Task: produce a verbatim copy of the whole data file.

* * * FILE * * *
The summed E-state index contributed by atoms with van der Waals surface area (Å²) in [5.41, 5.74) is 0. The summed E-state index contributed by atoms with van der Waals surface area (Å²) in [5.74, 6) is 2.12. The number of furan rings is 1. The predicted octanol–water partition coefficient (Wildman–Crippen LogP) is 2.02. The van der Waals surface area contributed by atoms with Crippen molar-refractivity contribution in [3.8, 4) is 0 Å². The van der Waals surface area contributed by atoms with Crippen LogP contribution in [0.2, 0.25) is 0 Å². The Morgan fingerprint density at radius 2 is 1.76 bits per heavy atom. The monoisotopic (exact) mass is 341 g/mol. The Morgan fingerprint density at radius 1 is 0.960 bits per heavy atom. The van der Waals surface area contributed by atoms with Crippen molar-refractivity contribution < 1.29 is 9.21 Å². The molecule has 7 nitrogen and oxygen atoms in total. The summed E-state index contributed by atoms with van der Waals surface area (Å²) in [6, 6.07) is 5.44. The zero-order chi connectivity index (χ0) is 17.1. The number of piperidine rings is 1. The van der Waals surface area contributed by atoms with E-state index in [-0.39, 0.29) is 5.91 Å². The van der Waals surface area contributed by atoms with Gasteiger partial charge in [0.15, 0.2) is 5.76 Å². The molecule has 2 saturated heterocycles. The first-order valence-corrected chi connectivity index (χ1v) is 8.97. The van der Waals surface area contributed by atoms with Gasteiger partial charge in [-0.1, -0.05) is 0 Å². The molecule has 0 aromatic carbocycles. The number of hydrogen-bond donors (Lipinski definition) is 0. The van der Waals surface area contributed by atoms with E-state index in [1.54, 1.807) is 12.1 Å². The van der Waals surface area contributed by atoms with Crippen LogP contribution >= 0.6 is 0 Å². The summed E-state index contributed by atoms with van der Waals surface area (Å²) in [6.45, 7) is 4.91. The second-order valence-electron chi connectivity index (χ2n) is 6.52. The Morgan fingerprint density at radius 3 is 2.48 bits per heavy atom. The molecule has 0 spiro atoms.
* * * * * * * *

The summed E-state index contributed by atoms with van der Waals surface area (Å²) in [5.41, 5.74) is 0. The summed E-state index contributed by atoms with van der Waals surface area (Å²) in [5.74, 6) is 2.12. The number of furan rings is 1. The predicted octanol–water partition coefficient (Wildman–Crippen LogP) is 2.02. The van der Waals surface area contributed by atoms with Crippen molar-refractivity contribution in [3.8, 4) is 0 Å². The van der Waals surface area contributed by atoms with Crippen LogP contribution in [0.2, 0.25) is 0 Å². The Morgan fingerprint density at radius 2 is 1.76 bits per heavy atom. The monoisotopic (exact) mass is 341 g/mol. The Morgan fingerprint density at radius 1 is 0.960 bits per heavy atom. The van der Waals surface area contributed by atoms with Crippen molar-refractivity contribution < 1.29 is 9.21 Å². The molecule has 7 nitrogen and oxygen atoms in total. The summed E-state index contributed by atoms with van der Waals surface area (Å²) in [6, 6.07) is 5.44. The zero-order chi connectivity index (χ0) is 17.1. The number of piperidine rings is 1. The van der Waals surface area contributed by atoms with E-state index in [-0.39, 0.29) is 5.91 Å². The van der Waals surface area contributed by atoms with Gasteiger partial charge in [0.15, 0.2) is 5.76 Å². The molecule has 2 saturated heterocycles. The first-order valence-corrected chi connectivity index (χ1v) is 8.97. The van der Waals surface area contributed by atoms with Gasteiger partial charge in [-0.1, -0.05) is 0 Å². The molecule has 0 aromatic carbocycles. The number of hydrogen-bond donors (Lipinski definition) is 0. The van der Waals surface area contributed by atoms with E-state index in [1.54, 1.807) is 12.1 Å². The van der Waals surface area contributed by atoms with Crippen LogP contribution >= 0.6 is 0 Å². The summed E-state index contributed by atoms with van der Waals surface area (Å²) in [6.45, 7) is 4.91. The second-order valence-electron chi connectivity index (χ2n) is 6.52. The Morgan fingerprint density at radius 3 is 2.48 bits per heavy atom. The molecule has 0 spiro atoms.